Admiral Alicia Hunt stood on the command deck of UTCNS Warlord, a Kali-class dreadnaught. Imperator was of the same class, but Invictus was an Ares. Thunderer and Conqueror were Camulus-class; missile variants, outfitted with fortress tubes and the warheads that went with them. “Status of April Fools?” “All ECM systems read green, admiral. We know what to look for and even our sensors are having trouble sorting them out; the Lefu should be in for a bit of surprise when they open fire.” “Let’s hope so. Status of their advance?” “They’re ignoring the outer-system colonies, coming right for us.” “Their scouts must have reported in, then. I doubt they would have done so otherwise.” The Lefu targeted military ships and facilities first, then took out any spaceborne civilian vessels or installations. If they didn’t know that Hyperion Hive’s outer-system sites were harmless, they’d have started culling them. As it was, they were planning on dealing with BG 97 first.
The images kept coming; the planet had been bombed ruthlessly. Not with nuclear weapons, but with asteroids. Something had sat above it and hurled rocks – little ones, big ones – at a defenceless world over and over. Analysis put the first strike and the last one 2, maybe 3 days apart. “They wanted it,” Jacob mused. Karen looked up from her readouts. “What?” “They wanted the world. Look at this attack – it was meticulous. Here, this island city – first, all the bridges connecting it to the mainland were taken out with smaller meteors, then the city was blasted with one big one. No one was supposed to get out. But the dams, the nuclear power plants, the oil rigs – they haven’t been touched. There’s been collateral damage from the tsunamis and earthquakes, but whoever did this tried to leave as much of the infrastructure intact as possible.” “Without those pesky inhabitants,” the younger woman replied bitterly. Jacob nodded. The asteroid bombardment had been followed up with the atmospheric dispersal of a bio-weapon. One specifically targeted to the dominant species on this planet. It was unlikely that many of the inhabitants had survived the relentless bombing, but those that did wouldn’t even have had a chance to die from starvation. “How much of their industry survived?” he asked. There’d be time to feel like a grave robber later; right now he had a dying ship to fix and not enough resources to do it.
“Ah, Mrs. LeFay. How kind of you to join us,” Captain Lucas Tankersley quipped. He was a decorated Navy officer, who’d been given the job of ‘herding cats’ aboard the Aurora as an easy way to finish up his career – and keep him away from the front lines. At least, that’s what Alex had heard, but she didn’t know why. She guessed that the perpetual cup in his hand had something to do with it. “Sorry, sir.” “Well, as long as you’re here, take your station. We could use your expertise.” “What’s happened, sir?” Tankersley nodded towards the main viewer. Alexandra followed his gesture and gasped. There, frozen on the screen, was the grainly, black-and-white image of an alien’s face. It looked male, though Alexandra had no way of confirming that without a more extensive examination of its anatomy. It also possessed a sleek pelt and pointed ears on the top of its head. Its features were startlingly similar to human interpretations of anthropomorphic animals. In this case; a cat. “Copernicus detected the first radio transmissions from their world less than a hour ago,” Lucas informed Alexandra. “We have a triangulation on them; only ten light-years away. We’re moving out, immediately.”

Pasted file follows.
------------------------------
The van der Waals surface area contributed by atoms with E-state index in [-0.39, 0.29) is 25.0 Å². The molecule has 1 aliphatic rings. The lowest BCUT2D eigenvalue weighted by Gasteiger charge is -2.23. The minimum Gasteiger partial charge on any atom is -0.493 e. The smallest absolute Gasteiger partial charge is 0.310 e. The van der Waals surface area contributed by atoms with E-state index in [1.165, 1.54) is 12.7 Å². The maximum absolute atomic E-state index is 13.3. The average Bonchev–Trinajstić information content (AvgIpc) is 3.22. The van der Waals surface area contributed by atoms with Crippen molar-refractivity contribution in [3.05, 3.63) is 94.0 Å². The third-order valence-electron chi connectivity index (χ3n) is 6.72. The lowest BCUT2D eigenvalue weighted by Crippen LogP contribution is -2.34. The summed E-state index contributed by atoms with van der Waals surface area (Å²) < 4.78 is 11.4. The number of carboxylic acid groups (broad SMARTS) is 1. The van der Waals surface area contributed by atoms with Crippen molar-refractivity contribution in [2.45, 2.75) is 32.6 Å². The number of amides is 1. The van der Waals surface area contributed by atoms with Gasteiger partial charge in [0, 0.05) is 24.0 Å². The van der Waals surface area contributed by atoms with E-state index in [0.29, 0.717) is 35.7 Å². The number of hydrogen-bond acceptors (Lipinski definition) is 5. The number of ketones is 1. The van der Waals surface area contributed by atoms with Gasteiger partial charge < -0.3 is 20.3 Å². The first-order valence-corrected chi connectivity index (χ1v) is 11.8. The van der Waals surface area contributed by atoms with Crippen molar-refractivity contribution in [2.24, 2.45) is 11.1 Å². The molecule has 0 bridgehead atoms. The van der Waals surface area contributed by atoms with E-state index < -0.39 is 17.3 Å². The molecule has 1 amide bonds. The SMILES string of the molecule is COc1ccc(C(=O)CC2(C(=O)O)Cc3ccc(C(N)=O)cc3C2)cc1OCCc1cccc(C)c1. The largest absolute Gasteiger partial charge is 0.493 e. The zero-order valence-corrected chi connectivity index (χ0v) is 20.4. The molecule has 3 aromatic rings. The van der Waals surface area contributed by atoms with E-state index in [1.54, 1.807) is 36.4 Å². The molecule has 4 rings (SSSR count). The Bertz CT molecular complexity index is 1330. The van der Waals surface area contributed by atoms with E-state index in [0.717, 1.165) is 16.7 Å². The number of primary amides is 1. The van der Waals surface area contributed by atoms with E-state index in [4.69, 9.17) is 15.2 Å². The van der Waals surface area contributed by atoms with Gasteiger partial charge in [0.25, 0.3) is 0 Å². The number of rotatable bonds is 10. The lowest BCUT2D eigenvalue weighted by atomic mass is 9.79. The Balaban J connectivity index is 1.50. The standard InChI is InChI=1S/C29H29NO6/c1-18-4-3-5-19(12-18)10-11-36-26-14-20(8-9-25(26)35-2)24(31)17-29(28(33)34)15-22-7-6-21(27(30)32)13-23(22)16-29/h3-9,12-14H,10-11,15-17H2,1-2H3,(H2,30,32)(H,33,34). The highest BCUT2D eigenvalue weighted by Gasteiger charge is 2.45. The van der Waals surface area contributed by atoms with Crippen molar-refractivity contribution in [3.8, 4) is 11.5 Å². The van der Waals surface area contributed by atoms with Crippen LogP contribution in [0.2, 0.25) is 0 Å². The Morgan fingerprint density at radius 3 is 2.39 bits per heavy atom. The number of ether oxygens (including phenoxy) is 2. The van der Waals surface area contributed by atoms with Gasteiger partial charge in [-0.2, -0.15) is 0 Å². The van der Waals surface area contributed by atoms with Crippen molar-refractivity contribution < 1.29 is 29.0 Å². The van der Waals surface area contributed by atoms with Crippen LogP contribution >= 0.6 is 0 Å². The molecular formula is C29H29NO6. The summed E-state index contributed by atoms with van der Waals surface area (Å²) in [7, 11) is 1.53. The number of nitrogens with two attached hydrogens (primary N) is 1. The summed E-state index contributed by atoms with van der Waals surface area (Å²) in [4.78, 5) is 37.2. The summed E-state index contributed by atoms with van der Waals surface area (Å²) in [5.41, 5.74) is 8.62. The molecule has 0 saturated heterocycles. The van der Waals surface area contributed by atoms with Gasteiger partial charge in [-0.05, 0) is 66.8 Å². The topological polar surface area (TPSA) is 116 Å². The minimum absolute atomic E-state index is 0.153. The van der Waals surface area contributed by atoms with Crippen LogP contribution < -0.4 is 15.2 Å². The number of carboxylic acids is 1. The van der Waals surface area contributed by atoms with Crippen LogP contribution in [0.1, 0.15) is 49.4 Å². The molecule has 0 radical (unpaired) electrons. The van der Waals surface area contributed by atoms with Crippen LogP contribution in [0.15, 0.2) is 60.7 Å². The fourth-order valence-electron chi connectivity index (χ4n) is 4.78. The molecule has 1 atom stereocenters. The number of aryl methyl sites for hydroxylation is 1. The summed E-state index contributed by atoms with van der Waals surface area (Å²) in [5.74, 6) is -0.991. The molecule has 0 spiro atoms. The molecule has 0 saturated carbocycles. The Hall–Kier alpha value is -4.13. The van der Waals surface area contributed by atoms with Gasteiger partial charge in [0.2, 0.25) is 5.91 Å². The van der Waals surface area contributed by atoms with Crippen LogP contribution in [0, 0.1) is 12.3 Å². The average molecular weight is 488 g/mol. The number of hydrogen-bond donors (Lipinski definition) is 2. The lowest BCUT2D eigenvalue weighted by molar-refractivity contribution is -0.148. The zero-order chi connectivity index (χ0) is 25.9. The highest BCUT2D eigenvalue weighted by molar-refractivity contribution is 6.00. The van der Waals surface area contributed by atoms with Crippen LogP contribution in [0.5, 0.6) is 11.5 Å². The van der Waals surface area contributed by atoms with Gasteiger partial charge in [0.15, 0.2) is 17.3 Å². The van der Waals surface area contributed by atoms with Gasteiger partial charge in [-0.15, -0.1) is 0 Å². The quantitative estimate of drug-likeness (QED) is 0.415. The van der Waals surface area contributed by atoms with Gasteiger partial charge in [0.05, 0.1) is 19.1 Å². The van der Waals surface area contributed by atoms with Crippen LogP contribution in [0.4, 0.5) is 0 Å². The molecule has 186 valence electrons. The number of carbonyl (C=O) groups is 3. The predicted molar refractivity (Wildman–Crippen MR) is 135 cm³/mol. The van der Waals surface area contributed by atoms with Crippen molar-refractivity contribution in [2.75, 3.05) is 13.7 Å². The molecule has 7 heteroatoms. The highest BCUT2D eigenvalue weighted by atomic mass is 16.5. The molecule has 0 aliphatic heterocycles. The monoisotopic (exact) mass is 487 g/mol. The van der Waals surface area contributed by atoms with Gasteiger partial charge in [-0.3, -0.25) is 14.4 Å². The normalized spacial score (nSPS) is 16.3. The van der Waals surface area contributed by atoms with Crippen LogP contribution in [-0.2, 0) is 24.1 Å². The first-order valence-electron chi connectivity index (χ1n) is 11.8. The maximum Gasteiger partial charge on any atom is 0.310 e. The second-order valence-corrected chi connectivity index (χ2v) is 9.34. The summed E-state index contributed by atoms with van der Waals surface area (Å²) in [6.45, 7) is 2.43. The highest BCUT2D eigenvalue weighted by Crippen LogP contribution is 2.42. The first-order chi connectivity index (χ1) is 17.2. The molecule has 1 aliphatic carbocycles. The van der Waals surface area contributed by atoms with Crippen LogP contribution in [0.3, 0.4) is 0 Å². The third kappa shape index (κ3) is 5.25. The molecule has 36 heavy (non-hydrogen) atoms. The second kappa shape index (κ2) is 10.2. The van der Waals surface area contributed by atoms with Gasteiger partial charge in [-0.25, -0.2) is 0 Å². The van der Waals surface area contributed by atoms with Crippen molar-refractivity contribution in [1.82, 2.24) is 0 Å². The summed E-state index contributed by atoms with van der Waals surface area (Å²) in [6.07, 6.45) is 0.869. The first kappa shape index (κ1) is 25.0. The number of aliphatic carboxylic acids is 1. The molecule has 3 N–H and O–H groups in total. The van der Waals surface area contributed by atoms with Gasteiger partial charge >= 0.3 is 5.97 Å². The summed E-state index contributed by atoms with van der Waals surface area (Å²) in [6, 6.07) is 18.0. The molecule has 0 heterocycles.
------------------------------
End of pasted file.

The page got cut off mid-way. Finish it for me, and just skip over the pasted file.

The combat golem shook and staggered back, internal systems processing the force of the kick. It determined that it had not received lethal damage and continued the attack, stabbing down at her viciously. She hissed as one of its claws pierced her tunic, withdrawing with traces of blood upon its edge. The golem was not allowed to inflict lethal wounds, but it could injure an unwary opponent all the same. She was slowing down. Sensing weakness, the golem pressed its offensive, jabbing at her with its many limbs. She grabbed its forearms tightly, servos hissing as the unit attempted to pull itself out of her grasp. She brought her knee up into its underside and the golem shuddered, but again it determined this not to be a lethal-level attack. She threw the golem back, buying herself the time to climb to her feet, a single drop of blood slipping down her side from where the unit’s claw had broken her skin. Her arms and legs felt as if they were made of lead and the golem still functioned. Damp with sweat, her outfit clung to her skin. The automaton prepared to a charge, but she held up a hand. The machine froze in its tracks, recognizing the order to abate. It was only a training match; there was nothing on the line, nothing to prove against a simple automaton. But it kept her fit, kept her toned and ready. Another moment was coming, one in which she wouldn’t be pitted against a simple device, but against flesh-and-blood Enemy. In that fight, there would be no surrender, nor could there be. It was what she was, what they all were. There was no creation without destruction, no glory without sacrifice. No survival without murder.